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September 2, 2019 8:45 pm EST

Dozens occupy turkey barn in southern Alberta to protest animal living conditions

WATCH: Dozens of protesters illegally stormed a southern Alberta Hutterite turkey farm Monday, demanding more transparency and alleging the animals are treated inhumanely. But as Christa Dao explains, the owners say that's not true and argue otherwise.

Dozens of animal activists from Western Canada descended on a farm near Fort MacLeod, Alta., on Monday, to protest against what they allege is the inhumane treatment of animals.

About 30 people illegally planted themselves inside the Jumbo Valley Hutterite turkey farm and another 30 stood outside near the highway.

The protesters, who said they’re not with any particular group, explained they wanted to highlight the living conditions of the 30,000 turkeys. They said the barns are cramped and the animals have poor air quality.

“We’re out here to expose the injustices that happen to these animals behind closed doors. We want transparency in the way that our food is made. I believe that if people knew what goes on behind these doors, they wouldn’t want to consume these products,” said protester Ryan Park.

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The owner of the farm refuted that argument. Mark Tschetter said the animals at his free-range turkey farm have plenty of space and are treated very well. He said he has nothing to hide, so he showed the protesters around.

“It’s very, very humiliating,” he said.

“It’s our livelihood. Our boys get up early and come to do work here… We don’t butcher these turkeys. It’s on the food chain. It’s safe and we work with the turkey board, far as crowding goes and we do everything in a very humane way.”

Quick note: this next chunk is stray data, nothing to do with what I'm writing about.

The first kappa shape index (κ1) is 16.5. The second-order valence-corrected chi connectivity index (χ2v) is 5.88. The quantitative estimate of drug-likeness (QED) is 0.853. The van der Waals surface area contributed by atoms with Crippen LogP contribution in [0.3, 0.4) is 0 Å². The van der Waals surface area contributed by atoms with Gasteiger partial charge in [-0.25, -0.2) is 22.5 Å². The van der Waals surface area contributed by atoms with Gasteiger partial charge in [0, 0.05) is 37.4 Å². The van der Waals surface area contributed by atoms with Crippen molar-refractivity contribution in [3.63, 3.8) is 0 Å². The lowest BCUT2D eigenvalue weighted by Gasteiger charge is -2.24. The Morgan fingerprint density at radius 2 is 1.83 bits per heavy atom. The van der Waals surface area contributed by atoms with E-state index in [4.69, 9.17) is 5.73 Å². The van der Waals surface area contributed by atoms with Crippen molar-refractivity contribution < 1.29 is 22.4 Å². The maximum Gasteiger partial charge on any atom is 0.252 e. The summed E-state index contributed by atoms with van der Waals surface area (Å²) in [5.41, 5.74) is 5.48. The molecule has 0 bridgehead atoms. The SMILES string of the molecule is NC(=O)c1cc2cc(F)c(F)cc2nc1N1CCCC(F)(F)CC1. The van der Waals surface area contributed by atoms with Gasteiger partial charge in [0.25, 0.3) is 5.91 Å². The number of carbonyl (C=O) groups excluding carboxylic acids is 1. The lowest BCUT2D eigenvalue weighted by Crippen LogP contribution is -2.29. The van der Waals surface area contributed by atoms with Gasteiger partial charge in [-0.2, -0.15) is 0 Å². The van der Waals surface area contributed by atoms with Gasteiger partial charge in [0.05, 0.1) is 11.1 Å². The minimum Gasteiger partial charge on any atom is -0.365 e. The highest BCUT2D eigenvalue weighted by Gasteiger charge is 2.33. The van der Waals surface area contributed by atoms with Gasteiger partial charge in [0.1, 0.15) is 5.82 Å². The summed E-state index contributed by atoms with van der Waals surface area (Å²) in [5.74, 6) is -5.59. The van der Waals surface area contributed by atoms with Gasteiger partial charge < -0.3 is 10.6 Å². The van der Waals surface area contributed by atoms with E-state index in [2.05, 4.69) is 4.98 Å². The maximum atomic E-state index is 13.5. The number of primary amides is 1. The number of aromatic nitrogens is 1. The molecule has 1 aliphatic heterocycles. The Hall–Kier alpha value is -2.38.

Tschetter called it a terrible morning.

“We tried to deal with them in a very nice manner because it was very agitating,” he said. To see people come off the highway into your farm — I mean, I won’t do it and I don’t expect other people to do it. So what kind of people these are, it really is mindboggling.”

Protesters turned out to a southern Alberta turkey farm on Monday, Sept. 2, 2019, to vocalize their concerns with animal living conditions.

Global News

Both groups said they called RCMP to keep the peace.

“Essentially, we would have the authority to remove them forcibly — would have been a bigger issue,” said Sgt. Bryan Mucha. “So a peaceful resolution is kind of what ended up happening and they did end up leaving the property.

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While the incident didn’t turn violent, the protesters said they wouldn’t leave unless their three demands were met.

They wanted some of the turkeys to be released to a sanctuary, media coverage of barn’s interior and to walk away without charges.

The farm gave them five turkeys and Global News was allowed inside the barn — but there still could be criminal charges like breaking and entering, and mischief to property.

RCMP are investigating.

© 2019 Global News, a division of Corus Entertainment Inc.

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